and tibial plateau fracture. (PageID.146-47, 189). Plaintiff’s application was denied, after which
time he requested a hearing before an Administrative Law Judge (ALJ). (PageID.86-144).
On May 14, 2014, Plaintiff appeared before ALJ Donna Grit with testimony being
offered by Plaintiff and a vocational expert. (PageID.52-84). In a written decision dated July 25,
2014, the ALJ determined that Plaintiff was not disabled. (PageID.36-46). The Appeals Council
declined to review the ALJ’s determination, rendering it the Commissioner’s final decision in the
matter. (PageID.23-26). Plaintiff subsequently initiated this action pursuant to 42 U.S.C. § 405(g),
seeking judicial review of the ALJ’s decision.
ANALYSIS OF THE ALJ’S DECISION
The social security regulations articulate a five-step sequential process for evaluating
disability. See 20 C.F.R. §§ 404.1520(a-f), 416.920(a-f).1 If the Commissioner can make a
dispositive finding at any point in the review, no further finding is required. See 20 C.F.R. §§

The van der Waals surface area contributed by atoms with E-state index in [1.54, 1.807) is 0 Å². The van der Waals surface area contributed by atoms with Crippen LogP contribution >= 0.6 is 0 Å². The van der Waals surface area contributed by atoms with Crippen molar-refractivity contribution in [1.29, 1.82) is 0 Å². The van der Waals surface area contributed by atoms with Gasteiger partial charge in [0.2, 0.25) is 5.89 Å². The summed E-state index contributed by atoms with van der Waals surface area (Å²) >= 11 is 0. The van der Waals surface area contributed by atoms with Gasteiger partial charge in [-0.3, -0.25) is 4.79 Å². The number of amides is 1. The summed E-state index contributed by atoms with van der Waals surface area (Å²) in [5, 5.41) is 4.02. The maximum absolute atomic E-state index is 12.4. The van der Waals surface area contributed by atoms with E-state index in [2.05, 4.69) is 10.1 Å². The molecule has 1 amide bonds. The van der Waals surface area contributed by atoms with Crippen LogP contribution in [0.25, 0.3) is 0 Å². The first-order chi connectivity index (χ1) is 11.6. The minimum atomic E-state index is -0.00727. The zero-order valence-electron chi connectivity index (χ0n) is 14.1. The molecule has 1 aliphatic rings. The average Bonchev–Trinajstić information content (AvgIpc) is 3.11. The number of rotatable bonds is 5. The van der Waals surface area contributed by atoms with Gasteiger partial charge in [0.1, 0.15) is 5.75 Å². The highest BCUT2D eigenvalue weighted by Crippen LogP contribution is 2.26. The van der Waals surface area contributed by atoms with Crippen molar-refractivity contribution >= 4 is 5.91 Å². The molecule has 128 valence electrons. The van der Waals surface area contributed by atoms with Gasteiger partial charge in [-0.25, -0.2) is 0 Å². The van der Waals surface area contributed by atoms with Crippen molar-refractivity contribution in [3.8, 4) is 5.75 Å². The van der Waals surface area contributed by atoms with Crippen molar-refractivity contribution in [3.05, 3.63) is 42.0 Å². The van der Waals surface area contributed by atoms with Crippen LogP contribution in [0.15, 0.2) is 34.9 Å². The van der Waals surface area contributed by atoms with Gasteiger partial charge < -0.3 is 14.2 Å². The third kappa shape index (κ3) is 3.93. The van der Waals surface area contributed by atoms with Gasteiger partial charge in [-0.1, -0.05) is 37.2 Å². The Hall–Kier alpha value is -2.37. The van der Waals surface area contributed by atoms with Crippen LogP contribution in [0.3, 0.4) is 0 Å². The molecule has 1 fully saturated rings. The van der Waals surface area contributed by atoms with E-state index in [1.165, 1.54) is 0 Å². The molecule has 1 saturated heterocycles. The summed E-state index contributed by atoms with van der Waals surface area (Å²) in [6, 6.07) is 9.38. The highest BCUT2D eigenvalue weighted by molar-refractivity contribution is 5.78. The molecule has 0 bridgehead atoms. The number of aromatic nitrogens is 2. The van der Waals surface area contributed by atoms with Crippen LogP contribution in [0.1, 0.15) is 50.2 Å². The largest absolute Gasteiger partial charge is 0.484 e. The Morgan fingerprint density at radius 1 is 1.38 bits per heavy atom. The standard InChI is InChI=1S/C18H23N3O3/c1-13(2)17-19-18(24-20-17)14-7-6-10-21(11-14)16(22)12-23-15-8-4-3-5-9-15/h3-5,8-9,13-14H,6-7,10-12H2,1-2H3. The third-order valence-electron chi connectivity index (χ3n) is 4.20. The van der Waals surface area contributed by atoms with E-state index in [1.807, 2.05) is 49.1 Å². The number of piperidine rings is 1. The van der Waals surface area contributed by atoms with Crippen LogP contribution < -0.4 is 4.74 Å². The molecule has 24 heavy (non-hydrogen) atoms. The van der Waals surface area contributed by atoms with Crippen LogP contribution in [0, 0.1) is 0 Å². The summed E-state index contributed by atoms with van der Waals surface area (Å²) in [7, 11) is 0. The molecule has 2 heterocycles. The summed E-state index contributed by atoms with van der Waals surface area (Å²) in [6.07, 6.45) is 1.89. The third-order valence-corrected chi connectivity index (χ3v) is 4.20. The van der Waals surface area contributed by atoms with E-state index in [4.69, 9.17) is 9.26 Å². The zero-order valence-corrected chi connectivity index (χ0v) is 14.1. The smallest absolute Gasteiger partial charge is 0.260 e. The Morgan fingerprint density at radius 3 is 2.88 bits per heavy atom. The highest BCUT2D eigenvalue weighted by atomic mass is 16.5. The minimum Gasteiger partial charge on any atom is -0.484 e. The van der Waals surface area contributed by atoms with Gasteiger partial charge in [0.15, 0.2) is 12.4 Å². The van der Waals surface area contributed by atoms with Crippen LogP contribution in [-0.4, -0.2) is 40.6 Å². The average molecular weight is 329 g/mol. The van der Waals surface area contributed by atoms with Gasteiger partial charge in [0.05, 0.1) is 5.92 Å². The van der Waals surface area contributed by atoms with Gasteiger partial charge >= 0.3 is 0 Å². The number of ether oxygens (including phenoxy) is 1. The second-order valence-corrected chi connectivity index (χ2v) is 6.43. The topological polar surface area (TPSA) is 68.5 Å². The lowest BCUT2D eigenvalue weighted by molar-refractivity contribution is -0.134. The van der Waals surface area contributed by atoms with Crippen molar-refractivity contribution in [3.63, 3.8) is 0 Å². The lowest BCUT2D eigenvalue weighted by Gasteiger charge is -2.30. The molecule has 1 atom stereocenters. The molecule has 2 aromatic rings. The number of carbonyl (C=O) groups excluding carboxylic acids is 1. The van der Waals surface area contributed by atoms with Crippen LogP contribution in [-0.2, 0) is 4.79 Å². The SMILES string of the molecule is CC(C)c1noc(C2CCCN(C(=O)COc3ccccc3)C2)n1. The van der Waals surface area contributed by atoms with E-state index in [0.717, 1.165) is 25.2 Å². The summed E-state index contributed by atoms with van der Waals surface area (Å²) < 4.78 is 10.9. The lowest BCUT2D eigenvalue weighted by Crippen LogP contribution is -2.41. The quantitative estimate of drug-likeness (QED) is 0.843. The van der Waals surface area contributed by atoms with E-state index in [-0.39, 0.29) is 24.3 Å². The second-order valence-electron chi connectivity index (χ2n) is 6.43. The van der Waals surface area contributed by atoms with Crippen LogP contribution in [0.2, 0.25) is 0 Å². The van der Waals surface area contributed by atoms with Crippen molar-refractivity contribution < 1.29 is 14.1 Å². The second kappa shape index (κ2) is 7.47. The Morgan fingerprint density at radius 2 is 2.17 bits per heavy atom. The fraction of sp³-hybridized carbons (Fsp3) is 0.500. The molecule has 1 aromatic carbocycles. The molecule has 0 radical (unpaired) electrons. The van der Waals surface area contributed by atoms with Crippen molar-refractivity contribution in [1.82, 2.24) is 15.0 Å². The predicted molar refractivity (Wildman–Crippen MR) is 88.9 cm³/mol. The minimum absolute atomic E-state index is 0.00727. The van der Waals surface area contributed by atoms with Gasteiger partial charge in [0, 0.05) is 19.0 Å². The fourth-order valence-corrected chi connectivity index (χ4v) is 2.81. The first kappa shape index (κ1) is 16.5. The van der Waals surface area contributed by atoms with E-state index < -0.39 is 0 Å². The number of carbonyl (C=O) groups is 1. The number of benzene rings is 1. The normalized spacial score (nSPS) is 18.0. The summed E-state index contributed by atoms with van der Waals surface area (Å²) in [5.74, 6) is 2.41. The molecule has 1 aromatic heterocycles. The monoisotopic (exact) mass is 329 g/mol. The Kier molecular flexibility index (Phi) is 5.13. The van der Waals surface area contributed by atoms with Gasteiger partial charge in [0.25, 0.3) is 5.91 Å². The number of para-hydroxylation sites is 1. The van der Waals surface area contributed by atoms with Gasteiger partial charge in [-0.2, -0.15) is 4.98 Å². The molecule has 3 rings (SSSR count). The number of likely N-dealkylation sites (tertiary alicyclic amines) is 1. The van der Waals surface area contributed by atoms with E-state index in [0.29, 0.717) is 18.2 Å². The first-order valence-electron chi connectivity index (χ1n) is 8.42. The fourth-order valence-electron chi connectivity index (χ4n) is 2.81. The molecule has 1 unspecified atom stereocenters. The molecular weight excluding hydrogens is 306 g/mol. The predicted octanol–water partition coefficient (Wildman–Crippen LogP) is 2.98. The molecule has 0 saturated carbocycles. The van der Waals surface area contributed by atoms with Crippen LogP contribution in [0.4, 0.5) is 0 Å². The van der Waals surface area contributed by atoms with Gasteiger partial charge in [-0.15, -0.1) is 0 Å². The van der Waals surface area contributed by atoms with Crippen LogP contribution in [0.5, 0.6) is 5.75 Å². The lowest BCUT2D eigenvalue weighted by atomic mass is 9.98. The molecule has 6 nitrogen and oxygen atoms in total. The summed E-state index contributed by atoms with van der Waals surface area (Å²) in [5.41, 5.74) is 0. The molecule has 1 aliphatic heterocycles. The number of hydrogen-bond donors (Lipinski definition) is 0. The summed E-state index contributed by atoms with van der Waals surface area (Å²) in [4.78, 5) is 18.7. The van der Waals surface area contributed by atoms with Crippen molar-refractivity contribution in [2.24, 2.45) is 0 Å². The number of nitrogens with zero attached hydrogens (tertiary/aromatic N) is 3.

The regulations also provide that if a claimant suffers from a
nonexertional impairment as well as an exertional impairment, both are considered in determining
his residual functional capacity. See 20 C.F.R. §§ 404.1545, 416.945.
The burden of establishing the right to benefits rests squarely on Plaintiff’s shoulders,
and he can satisfy his burden by demonstrating that his impairments are so severe that he is unable
to perform his previous work, and cannot, considering his age, education, and work experience,
perform any other substantial gainful employment existing in significant numbers in the national
economy. See 42 U.S.C. § 423(d)(2)(A); Cohen, 964 F.2d at 528. While the burden of proof shifts
to the Commissioner at step five, Plaintiff bears the burden of proof through step four of the
procedure, the point at which his residual functioning capacity (RFC) is determined. See Bowen v.